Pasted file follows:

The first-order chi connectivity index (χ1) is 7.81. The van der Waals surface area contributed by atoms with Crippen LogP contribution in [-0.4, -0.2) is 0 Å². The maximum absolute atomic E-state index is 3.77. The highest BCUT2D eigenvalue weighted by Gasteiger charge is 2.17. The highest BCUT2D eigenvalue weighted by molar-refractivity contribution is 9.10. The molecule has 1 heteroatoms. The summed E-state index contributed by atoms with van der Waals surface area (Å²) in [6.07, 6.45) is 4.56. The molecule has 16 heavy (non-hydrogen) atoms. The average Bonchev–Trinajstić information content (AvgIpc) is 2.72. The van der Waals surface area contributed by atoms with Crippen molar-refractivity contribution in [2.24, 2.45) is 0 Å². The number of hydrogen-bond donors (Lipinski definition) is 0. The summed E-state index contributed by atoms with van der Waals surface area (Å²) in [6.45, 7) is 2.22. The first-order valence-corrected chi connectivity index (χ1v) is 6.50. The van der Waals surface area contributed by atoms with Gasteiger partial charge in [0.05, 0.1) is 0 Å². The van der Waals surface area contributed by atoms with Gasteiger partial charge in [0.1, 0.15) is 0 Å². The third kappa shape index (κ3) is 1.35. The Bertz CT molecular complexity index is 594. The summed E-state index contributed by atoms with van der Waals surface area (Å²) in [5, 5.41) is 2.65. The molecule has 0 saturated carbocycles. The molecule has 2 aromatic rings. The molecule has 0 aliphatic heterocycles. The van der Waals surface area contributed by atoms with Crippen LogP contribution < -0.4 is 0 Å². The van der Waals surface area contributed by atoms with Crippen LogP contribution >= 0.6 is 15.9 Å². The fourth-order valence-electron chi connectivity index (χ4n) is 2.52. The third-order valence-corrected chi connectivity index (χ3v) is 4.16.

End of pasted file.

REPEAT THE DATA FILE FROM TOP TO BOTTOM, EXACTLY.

The first-order chi connectivity index (χ1) is 7.81. The van der Waals surface area contributed by atoms with Crippen LogP contribution in [-0.4, -0.2) is 0 Å². The maximum absolute atomic E-state index is 3.77. The highest BCUT2D eigenvalue weighted by Gasteiger charge is 2.17. The highest BCUT2D eigenvalue weighted by molar-refractivity contribution is 9.10. The molecule has 1 heteroatoms. The summed E-state index contributed by atoms with van der Waals surface area (Å²) in [6.07, 6.45) is 4.56. The molecule has 16 heavy (non-hydrogen) atoms. The average Bonchev–Trinajstić information content (AvgIpc) is 2.72. The van der Waals surface area contributed by atoms with Crippen molar-refractivity contribution in [2.24, 2.45) is 0 Å². The number of hydrogen-bond donors (Lipinski definition) is 0. The summed E-state index contributed by atoms with van der Waals surface area (Å²) in [6.45, 7) is 2.22. The first-order valence-corrected chi connectivity index (χ1v) is 6.50. The van der Waals surface area contributed by atoms with Gasteiger partial charge in [0.05, 0.1) is 0 Å². The van der Waals surface area contributed by atoms with Gasteiger partial charge in [0.1, 0.15) is 0 Å². The third kappa shape index (κ3) is 1.35. The Bertz CT molecular complexity index is 594. The summed E-state index contributed by atoms with van der Waals surface area (Å²) in [5, 5.41) is 2.65. The molecule has 0 saturated carbocycles. The molecule has 2 aromatic rings. The molecule has 0 aliphatic heterocycles. The van der Waals surface area contributed by atoms with Crippen LogP contribution < -0.4 is 0 Å². The van der Waals surface area contributed by atoms with Crippen LogP contribution >= 0.6 is 15.9 Å². The fourth-order valence-electron chi connectivity index (χ4n) is 2.52. The third-order valence-corrected chi connectivity index (χ3v) is 4.16.